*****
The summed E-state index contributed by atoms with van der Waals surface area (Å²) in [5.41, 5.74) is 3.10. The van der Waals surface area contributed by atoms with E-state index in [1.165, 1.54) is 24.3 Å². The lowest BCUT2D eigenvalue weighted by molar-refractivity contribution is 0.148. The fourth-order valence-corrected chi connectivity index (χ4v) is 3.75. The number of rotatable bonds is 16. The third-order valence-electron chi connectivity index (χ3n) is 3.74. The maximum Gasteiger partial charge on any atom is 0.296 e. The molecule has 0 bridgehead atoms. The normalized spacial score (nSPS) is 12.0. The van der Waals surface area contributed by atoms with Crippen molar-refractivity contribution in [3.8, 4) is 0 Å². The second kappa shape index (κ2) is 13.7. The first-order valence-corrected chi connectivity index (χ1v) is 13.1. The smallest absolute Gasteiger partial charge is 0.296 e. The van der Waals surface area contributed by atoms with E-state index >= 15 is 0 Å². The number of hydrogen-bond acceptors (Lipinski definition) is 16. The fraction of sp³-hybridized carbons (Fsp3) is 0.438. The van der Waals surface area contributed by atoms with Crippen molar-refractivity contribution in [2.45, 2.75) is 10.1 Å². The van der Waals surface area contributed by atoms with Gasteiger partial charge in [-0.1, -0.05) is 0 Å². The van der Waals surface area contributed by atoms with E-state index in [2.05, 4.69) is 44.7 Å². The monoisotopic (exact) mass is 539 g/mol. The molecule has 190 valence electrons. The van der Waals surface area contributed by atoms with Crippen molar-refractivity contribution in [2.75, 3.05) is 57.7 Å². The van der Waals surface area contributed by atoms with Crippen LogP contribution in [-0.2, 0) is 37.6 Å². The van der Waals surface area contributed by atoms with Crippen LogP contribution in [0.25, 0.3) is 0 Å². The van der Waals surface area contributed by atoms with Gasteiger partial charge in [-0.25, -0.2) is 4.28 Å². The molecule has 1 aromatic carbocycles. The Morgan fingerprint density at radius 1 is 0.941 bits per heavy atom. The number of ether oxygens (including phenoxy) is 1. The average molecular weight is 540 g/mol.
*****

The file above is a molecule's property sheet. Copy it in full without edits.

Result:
The summed E-state index contributed by atoms with van der Waals surface area (Å²) in [5.41, 5.74) is 3.10. The van der Waals surface area contributed by atoms with E-state index in [1.165, 1.54) is 24.3 Å². The lowest BCUT2D eigenvalue weighted by molar-refractivity contribution is 0.148. The fourth-order valence-corrected chi connectivity index (χ4v) is 3.75. The number of rotatable bonds is 16. The third-order valence-electron chi connectivity index (χ3n) is 3.74. The maximum Gasteiger partial charge on any atom is 0.296 e. The molecule has 0 bridgehead atoms. The normalized spacial score (nSPS) is 12.0. The van der Waals surface area contributed by atoms with Crippen molar-refractivity contribution in [3.8, 4) is 0 Å². The second kappa shape index (κ2) is 13.7. The first-order valence-corrected chi connectivity index (χ1v) is 13.1. The smallest absolute Gasteiger partial charge is 0.296 e. The van der Waals surface area contributed by atoms with E-state index >= 15 is 0 Å². The number of hydrogen-bond acceptors (Lipinski definition) is 16. The fraction of sp³-hybridized carbons (Fsp3) is 0.438. The van der Waals surface area contributed by atoms with Crippen molar-refractivity contribution in [2.45, 2.75) is 10.1 Å². The van der Waals surface area contributed by atoms with Gasteiger partial charge in [-0.1, -0.05) is 0 Å². The van der Waals surface area contributed by atoms with E-state index in [2.05, 4.69) is 44.7 Å². The monoisotopic (exact) mass is 539 g/mol. The molecule has 190 valence electrons. The van der Waals surface area contributed by atoms with Crippen molar-refractivity contribution in [2.75, 3.05) is 57.7 Å². The van der Waals surface area contributed by atoms with Crippen LogP contribution in [-0.2, 0) is 37.6 Å². The van der Waals surface area contributed by atoms with Crippen LogP contribution in [0.25, 0.3) is 0 Å². The van der Waals surface area contributed by atoms with Gasteiger partial charge in [-0.25, -0.2) is 4.28 Å². The molecule has 1 aromatic carbocycles. The Morgan fingerprint density at radius 1 is 0.941 bits per heavy atom. The number of ether oxygens (including phenoxy) is 1. The average molecular weight is 540 g/mol.